Therapists are reporting the phenomena of the “Year 12 divorce” is on the rise
I was thrilled to be recently invited to write for the Mamamia blog on the topic of “Year 12 divorce”. This is the growing trend of marriages ending when the couples’ children finish school. A lot of therapists report that inquiries for relationship counselling have been on a steep rise since the final year 12 examinations have ended.
It is women, aged 50-54, who are behind the push. Their interest in divorce counselling and help separating from their husbands is more than double that of other counselling inquiries. In my private counselling practice in Sydney, where I regularly work with couples, I have found these occurrences strongly increasing among women.
A lot of other western nations have nearly a 50 percent divorce rate, but Census results show that one-third of Australian marriages end in divorce. However, the rates of Australian divorce have dropped since the 1990s. The trend of “Year 12 divorce”, from what I’ve witnessed in my own practice, seems to be caused by women (and sometimes men) waiting until their teenager has finished their final year 12 exam to initiate a divorce—they want to spare their child the emotional impact of the divorce, and its potential harm to their exam results.
The “Year 12” divorce is a real thing
Over the course of my career, I’ve seen a dramatic increase in this trend. Ten years ago, only two in ten enquiries at the summer holidays were about couples wanting to separate. Now, five in ten enquiries after the year 12 exams are finished are specifically about wanting to end a long-term marriage. “Year 12 divorce” is very real. And it’s also related to women finally feeling empowered and ready to leave an unhappy marriage once their youngest child has finished school. Their main job is done.
I explained in my Mamamia article that what’s especially tragic about this trend is that so many couples can be helped by marriage counselling—but only if they address their issues early on when they happen. Current research shows that on average, a couple waits six years from the start of an issue before seeking outside help.
And by that point, the unresolved issues have turned into deep rifts, and it can be very hard to save the marriage. If you do have unresolved issues in your relationship, go to professional relationship counselling sooner rather than later. This can make the difference between a relationship lasting on or ending once the year 12 exams are over.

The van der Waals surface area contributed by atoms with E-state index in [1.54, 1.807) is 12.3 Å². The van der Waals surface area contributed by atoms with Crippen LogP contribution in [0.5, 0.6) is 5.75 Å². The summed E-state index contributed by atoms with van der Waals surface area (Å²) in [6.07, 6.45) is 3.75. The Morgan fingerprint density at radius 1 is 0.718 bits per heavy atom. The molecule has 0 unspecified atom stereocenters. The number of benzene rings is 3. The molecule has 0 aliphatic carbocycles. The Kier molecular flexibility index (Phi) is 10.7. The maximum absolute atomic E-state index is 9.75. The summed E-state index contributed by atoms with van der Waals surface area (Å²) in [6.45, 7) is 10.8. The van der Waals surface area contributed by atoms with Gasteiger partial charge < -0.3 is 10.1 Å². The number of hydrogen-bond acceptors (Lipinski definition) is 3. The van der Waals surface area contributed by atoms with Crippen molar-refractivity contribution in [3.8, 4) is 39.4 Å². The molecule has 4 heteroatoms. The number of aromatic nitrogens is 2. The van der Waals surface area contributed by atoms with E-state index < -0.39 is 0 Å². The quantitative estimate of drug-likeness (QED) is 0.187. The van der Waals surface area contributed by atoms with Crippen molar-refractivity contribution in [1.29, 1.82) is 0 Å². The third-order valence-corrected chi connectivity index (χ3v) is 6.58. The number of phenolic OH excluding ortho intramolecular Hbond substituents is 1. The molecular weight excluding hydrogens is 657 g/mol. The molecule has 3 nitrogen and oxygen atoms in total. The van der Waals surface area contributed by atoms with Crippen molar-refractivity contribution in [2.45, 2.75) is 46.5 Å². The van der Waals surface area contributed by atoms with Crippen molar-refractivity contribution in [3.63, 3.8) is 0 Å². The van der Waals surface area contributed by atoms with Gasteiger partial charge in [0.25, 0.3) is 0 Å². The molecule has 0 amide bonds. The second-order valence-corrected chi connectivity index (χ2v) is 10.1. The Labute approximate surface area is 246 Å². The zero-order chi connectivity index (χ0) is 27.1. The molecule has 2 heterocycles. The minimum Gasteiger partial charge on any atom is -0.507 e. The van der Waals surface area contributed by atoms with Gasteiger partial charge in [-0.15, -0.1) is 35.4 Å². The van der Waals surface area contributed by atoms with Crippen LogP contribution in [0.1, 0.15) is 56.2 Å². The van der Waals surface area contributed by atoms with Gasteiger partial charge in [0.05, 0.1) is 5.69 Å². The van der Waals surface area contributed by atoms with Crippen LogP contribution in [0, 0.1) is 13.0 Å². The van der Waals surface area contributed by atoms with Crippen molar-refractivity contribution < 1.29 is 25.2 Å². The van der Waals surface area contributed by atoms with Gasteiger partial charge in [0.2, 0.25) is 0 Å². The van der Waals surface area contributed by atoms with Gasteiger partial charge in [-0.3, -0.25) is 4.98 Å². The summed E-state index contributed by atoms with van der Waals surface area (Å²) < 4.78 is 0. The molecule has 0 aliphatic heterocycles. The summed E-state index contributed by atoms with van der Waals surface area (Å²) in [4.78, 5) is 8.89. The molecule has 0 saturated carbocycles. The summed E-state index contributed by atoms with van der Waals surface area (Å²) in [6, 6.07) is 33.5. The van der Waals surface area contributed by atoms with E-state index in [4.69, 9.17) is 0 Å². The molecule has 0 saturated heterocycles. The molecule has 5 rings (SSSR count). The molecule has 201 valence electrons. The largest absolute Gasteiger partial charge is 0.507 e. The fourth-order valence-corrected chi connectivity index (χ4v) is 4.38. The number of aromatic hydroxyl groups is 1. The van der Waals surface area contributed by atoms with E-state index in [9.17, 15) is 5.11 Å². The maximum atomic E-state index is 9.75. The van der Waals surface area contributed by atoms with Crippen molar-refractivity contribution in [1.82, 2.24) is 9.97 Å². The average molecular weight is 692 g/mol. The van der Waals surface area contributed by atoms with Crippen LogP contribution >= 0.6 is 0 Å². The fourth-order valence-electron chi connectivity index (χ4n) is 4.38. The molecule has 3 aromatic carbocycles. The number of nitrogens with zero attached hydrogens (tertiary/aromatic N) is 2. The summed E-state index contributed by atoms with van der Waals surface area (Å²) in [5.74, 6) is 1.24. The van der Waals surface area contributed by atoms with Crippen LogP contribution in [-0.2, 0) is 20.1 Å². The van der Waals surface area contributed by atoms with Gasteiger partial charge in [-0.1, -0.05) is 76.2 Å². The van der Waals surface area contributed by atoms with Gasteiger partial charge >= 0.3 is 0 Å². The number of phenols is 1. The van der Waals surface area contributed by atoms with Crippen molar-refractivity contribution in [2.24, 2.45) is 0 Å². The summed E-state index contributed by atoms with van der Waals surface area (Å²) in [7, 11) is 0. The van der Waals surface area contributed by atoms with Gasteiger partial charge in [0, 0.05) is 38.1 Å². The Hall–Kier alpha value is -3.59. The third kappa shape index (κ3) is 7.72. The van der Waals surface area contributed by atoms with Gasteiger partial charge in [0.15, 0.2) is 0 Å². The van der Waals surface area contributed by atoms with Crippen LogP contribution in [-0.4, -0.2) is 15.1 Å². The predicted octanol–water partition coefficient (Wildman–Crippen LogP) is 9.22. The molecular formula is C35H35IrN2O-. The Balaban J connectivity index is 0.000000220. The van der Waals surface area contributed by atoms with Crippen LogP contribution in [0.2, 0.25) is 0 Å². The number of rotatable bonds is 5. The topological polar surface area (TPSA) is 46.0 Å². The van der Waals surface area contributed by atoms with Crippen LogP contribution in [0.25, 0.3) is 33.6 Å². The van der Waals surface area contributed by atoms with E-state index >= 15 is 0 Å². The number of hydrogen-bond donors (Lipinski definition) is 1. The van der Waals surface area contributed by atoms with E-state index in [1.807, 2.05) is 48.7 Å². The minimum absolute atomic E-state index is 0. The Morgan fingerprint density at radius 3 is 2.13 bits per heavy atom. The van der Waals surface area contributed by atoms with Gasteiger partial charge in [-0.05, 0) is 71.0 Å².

What to do if your marriage is facing divorce
If you’re concerned about the future of your marriage, I have three tips for anyone considering a post “Year 12 divorce”. Number one: put your marriage first. The relationship must be prioritised all the time, nurtured and fed by physical and emotional energy.
This is a stressful world, and if your marriage is being impacted by outside forces, place your attention on decreasing their effects (work, alcohol, children, and family stresses are common issues). Building up goodwill helps a marriage greatly; pair bonds rely on giving and receiving.
My second tip is to focus on preventing a divorce, if at all possible. When your marriage is nearing divorce, both of you are probably holding hurt and pain from the past, whether it’s scars inflicted by each other or other partners.
To stop before getting to this painful point, address issues and disharmony when they happen. Don’t go to bed angry. Get help by seeking out a professional relationship therapist or marriage counsellor, who has seen your kind of pain many times before and knows what to do. Even healthy couples go to relationship therapy to make their relationship even stronger.
Finally, work on yourself. It’s very easy to blame your partner when something is going wrong in your own life, or you’re just in a dark mood. But a relationship can only be as healthy as the two individuals in it; you must take responsibility for your part in the play.
When you do this, working on your own behaviours and habitual patterns, you stop these negative patterns of relating, which have become entrenched over time. And it sets an example for your partner—more often than not, they’ll follow your lead. When you do your own personal work, your marriage reaps the benefits.
Check out my original article on Mamamia: ‘Year 12 divorce’: How high school exams are contributing to marriage breakdowns.
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Since 2003, Clinton Power has helped thousands of couples and individuals as a counsellor and psychotherapist in private practice in Sydney and online in Australia. Clinton regularly comments in the media on issues of relationships and has appeared on Channel 7, The Sydney Morning Herald, and ABC Radio. Clinton’s eBook, 31 Days to Build a Better Relationship is available through his website or Amazon. Click here to take Clinton’s relationship checkup quiz to find out how well you know your partner.